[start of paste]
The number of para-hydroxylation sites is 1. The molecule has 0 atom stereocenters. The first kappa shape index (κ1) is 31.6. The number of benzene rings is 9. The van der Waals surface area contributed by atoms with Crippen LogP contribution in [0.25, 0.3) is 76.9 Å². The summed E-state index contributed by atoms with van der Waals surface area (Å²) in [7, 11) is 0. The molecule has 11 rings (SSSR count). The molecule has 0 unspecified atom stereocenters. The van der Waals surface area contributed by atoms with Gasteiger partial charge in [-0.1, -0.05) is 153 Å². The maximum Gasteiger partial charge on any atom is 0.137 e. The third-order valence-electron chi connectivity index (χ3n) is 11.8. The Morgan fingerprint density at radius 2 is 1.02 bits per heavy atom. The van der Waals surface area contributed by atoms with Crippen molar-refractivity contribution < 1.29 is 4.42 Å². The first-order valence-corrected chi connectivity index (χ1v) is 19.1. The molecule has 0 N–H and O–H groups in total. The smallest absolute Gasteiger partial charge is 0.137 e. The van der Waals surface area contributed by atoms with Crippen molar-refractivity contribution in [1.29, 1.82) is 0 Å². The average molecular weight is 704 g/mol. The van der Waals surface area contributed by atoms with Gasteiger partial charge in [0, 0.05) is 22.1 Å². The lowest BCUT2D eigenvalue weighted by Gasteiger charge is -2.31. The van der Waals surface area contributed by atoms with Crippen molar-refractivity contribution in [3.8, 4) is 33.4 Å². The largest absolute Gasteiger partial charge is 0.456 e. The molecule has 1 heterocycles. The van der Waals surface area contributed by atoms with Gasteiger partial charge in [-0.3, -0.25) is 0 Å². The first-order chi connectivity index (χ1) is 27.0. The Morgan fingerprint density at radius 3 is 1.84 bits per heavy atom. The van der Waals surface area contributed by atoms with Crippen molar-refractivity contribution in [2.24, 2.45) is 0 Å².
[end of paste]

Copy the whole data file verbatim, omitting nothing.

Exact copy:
The number of para-hydroxylation sites is 1. The molecule has 0 atom stereocenters. The first kappa shape index (κ1) is 31.6. The number of benzene rings is 9. The van der Waals surface area contributed by atoms with Crippen LogP contribution in [0.25, 0.3) is 76.9 Å². The summed E-state index contributed by atoms with van der Waals surface area (Å²) in [7, 11) is 0. The molecule has 11 rings (SSSR count). The molecule has 0 unspecified atom stereocenters. The van der Waals surface area contributed by atoms with Gasteiger partial charge in [-0.1, -0.05) is 153 Å². The maximum Gasteiger partial charge on any atom is 0.137 e. The third-order valence-electron chi connectivity index (χ3n) is 11.8. The Morgan fingerprint density at radius 2 is 1.02 bits per heavy atom. The van der Waals surface area contributed by atoms with Crippen molar-refractivity contribution < 1.29 is 4.42 Å². The first-order valence-corrected chi connectivity index (χ1v) is 19.1. The molecule has 0 N–H and O–H groups in total. The smallest absolute Gasteiger partial charge is 0.137 e. The van der Waals surface area contributed by atoms with Crippen molar-refractivity contribution in [1.29, 1.82) is 0 Å². The average molecular weight is 704 g/mol. The van der Waals surface area contributed by atoms with Gasteiger partial charge in [0, 0.05) is 22.1 Å². The lowest BCUT2D eigenvalue weighted by Gasteiger charge is -2.31. The van der Waals surface area contributed by atoms with Crippen molar-refractivity contribution in [3.8, 4) is 33.4 Å². The largest absolute Gasteiger partial charge is 0.456 e. The molecule has 1 heterocycles. The van der Waals surface area contributed by atoms with Gasteiger partial charge in [-0.3, -0.25) is 0 Å². The first-order chi connectivity index (χ1) is 27.0. The Morgan fingerprint density at radius 3 is 1.84 bits per heavy atom. The van der Waals surface area contributed by atoms with Crippen molar-refractivity contribution in [2.24, 2.45) is 0 Å².